Given the significant expansion of oil and gas companies globally, the need for industry players to align and coordinate local operations with corporate strategy has never been greater.
The US Treasury Regulations require charges for intercompany services that provide or are intended to provide a benefit to related parties. Although the specific US rules governing the provision of services between related parties allow for many of these expenses to be charged at cost, in some cases the services are required to be charged with a mark up.
Many tax authorities outside of the United States are skeptical of these charges particularly those including a mark up and impose local requirements mandating documentation showing the direct benefit received by the local affiliate or disallow the deduction of the service fee for tax purposes at the local level completely. In many cases, these decisions are made by the foreign tax authority unilaterally, not considering that there may be potential implications under an existing income tax treaty with the United States.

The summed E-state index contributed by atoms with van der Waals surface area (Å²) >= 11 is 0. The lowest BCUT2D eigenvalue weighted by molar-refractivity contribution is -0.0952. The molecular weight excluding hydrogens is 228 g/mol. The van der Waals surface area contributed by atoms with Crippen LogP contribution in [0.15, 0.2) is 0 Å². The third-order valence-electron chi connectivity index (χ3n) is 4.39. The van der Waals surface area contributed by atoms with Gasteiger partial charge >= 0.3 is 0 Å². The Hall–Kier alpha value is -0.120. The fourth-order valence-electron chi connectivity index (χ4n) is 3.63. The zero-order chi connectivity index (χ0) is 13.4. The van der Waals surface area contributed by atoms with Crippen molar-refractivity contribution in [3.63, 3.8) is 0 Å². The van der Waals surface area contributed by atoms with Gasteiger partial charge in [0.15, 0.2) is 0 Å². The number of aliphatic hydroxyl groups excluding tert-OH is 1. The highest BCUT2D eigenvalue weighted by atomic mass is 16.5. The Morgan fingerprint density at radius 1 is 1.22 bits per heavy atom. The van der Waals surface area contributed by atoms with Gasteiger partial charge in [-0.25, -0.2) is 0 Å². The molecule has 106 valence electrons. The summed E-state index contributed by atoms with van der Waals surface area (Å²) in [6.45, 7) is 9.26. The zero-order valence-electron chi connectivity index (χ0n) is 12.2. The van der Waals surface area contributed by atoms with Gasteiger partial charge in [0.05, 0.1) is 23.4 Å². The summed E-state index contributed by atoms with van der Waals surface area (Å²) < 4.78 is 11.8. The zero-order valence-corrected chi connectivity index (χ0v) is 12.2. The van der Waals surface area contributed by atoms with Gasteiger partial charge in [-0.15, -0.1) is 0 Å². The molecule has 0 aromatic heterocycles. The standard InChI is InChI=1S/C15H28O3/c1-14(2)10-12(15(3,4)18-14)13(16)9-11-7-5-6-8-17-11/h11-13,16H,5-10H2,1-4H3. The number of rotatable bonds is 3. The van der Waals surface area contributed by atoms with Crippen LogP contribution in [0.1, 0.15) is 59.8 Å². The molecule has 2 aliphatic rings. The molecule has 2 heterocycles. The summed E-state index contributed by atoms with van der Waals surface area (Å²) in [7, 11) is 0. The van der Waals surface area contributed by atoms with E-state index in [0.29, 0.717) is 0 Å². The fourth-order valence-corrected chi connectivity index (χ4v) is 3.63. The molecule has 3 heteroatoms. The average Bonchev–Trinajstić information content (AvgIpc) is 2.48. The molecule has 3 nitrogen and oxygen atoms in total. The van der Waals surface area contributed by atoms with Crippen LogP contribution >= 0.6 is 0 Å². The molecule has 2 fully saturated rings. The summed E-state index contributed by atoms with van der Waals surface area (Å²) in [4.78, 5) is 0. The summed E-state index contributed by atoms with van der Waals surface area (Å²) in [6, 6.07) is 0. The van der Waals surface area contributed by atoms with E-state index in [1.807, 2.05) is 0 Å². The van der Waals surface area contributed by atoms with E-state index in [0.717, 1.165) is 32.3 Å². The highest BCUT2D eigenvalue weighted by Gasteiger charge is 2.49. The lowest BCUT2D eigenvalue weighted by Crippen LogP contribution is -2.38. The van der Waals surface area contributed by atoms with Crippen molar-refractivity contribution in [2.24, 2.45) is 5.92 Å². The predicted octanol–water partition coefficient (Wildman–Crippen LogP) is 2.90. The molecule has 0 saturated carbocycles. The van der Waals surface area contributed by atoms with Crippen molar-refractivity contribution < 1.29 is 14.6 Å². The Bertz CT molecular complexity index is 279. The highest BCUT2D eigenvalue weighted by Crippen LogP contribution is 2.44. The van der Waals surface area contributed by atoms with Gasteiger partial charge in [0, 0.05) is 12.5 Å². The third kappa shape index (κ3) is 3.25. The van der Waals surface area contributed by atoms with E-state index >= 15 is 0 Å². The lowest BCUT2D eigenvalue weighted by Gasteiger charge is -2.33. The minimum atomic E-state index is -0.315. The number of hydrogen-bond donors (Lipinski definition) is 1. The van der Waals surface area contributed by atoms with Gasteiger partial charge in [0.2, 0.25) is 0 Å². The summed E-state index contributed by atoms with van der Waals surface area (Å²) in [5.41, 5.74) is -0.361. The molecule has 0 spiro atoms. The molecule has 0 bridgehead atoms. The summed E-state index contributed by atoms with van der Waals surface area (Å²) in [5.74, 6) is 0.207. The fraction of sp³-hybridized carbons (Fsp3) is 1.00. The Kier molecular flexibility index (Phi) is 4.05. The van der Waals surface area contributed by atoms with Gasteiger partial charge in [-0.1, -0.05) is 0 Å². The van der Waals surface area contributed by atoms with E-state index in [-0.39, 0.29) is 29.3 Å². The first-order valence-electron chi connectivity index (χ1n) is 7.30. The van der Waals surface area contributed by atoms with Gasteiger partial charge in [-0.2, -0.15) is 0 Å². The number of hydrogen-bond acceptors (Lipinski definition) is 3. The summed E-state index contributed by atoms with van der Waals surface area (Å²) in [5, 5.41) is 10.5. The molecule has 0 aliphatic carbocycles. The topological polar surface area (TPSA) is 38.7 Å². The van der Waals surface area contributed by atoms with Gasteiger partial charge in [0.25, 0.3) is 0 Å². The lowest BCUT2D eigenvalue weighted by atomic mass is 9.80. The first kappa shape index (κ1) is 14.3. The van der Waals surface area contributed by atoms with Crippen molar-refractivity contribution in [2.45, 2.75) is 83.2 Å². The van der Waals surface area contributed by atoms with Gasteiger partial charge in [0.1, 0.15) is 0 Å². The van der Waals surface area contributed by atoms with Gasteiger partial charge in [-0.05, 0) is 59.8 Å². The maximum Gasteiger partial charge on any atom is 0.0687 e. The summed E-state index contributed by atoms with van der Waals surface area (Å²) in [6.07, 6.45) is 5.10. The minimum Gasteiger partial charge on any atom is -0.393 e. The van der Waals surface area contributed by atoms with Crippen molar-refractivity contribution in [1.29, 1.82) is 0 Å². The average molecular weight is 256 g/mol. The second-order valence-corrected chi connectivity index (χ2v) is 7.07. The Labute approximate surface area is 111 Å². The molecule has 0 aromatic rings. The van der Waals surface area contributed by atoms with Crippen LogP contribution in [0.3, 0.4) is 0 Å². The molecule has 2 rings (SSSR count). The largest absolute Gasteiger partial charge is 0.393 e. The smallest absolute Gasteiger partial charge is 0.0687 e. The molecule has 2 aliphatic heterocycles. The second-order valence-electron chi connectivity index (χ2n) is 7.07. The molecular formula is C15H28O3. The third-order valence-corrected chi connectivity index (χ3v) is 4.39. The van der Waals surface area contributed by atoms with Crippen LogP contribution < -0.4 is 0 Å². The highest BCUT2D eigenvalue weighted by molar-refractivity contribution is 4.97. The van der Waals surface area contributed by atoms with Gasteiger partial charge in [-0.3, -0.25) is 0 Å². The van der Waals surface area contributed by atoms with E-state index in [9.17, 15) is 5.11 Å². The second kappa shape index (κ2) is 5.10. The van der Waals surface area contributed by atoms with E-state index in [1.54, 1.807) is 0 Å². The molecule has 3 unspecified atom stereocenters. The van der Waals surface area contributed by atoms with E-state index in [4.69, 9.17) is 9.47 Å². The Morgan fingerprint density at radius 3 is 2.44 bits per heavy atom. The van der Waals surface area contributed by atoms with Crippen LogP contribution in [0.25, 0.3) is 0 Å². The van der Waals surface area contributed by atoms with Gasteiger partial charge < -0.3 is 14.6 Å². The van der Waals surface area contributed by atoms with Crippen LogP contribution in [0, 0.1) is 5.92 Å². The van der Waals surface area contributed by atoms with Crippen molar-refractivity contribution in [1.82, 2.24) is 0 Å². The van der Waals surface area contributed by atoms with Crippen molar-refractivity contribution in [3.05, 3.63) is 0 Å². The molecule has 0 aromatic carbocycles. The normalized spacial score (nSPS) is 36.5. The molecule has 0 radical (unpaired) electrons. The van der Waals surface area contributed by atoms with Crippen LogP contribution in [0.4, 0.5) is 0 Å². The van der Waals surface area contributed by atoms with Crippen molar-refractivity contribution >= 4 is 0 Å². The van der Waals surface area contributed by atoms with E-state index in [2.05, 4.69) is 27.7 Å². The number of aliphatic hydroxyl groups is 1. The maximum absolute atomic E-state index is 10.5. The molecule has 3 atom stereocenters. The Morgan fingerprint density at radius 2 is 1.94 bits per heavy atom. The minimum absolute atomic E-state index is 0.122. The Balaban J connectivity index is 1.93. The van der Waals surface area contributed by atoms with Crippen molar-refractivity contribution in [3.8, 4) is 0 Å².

When this situation arises, a company potentially could be required to pay tax twice on the same income for the same period in the local country which disallows the deduction and in the United States where the counterparty to the transaction must report the income on its tax return and pay tax on that income.